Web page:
Independence Referendum

Part of the debate – in the Scottish Parliament on 22nd March 2017.

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Photo of Alex Neil Alex Neil Scottish National Party

On a personal note, I thank you, Presiding Officer, Paul Grice, the staff and all my friends across the chamber for the messages of best wishes and support during my recent illness. You will be glad to know, Presiding Officer, that I was able to tweet from the ambulance that there would be no Airdrie and Shotts by-election. [

Applause

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I have campaigned all my adult life for Scottish independence. I want to see a second referendum at the right time and in the right circumstances, so that it succeeds. As with the first referendum, the arrangements, including the timing, must be decided by the Scottish Parliament—not in Downing Street, Whitehall or Westminster.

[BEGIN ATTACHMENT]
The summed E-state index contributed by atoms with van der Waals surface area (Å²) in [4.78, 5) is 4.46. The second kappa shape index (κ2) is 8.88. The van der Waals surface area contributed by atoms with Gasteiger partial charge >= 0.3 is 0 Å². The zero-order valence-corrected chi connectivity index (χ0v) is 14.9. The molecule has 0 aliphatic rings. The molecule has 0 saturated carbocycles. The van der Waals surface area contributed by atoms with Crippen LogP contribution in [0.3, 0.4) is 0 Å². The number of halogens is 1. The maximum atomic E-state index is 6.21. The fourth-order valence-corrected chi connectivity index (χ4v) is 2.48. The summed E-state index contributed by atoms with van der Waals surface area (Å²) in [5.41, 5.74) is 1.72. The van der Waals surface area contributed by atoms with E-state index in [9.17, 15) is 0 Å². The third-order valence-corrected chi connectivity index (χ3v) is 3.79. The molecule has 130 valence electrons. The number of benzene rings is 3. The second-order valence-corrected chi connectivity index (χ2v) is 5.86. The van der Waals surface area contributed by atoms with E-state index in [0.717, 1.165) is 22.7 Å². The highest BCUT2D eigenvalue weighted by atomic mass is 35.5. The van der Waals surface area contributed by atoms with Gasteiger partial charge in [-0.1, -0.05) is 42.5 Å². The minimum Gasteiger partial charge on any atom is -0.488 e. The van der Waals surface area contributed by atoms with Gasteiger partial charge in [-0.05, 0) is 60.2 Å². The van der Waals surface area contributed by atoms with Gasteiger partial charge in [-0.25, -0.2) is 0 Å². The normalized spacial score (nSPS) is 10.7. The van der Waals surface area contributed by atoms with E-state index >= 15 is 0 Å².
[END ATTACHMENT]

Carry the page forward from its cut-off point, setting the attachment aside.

In taking the decisions, this Parliament must adopt three basic principles. The first principle, on which there is, I think, universal agreement across the chamber, is that the referendum should be held only once we know the final outcome of the Brexit negotiations between the UK and EU. The Brexit deal will inform the Scottish Government’s prospectus for the trading relationships between an independent Scotland and the rest of the UK and the EU. That is all the more important because trading relationships are likely to be as important in deciding the outcome of indyref 2 as the currency was in deciding the result of indyref 1.

We should also not forget that there are, in effect, two Brexit deals to be done. One will cover the UK’s exit arrangements from the EU; the other will be on the successor trading relationships between the UK and EU. Although there is a statutory deadline for the former, there is not one for the latter. Therefore, it is possible that all will not be done and dusted by March 2019. Negotiations on a trade deal might—I hope that they do not—extend beyond that date. The Scottish Government has recognised that and built flexibility into its position.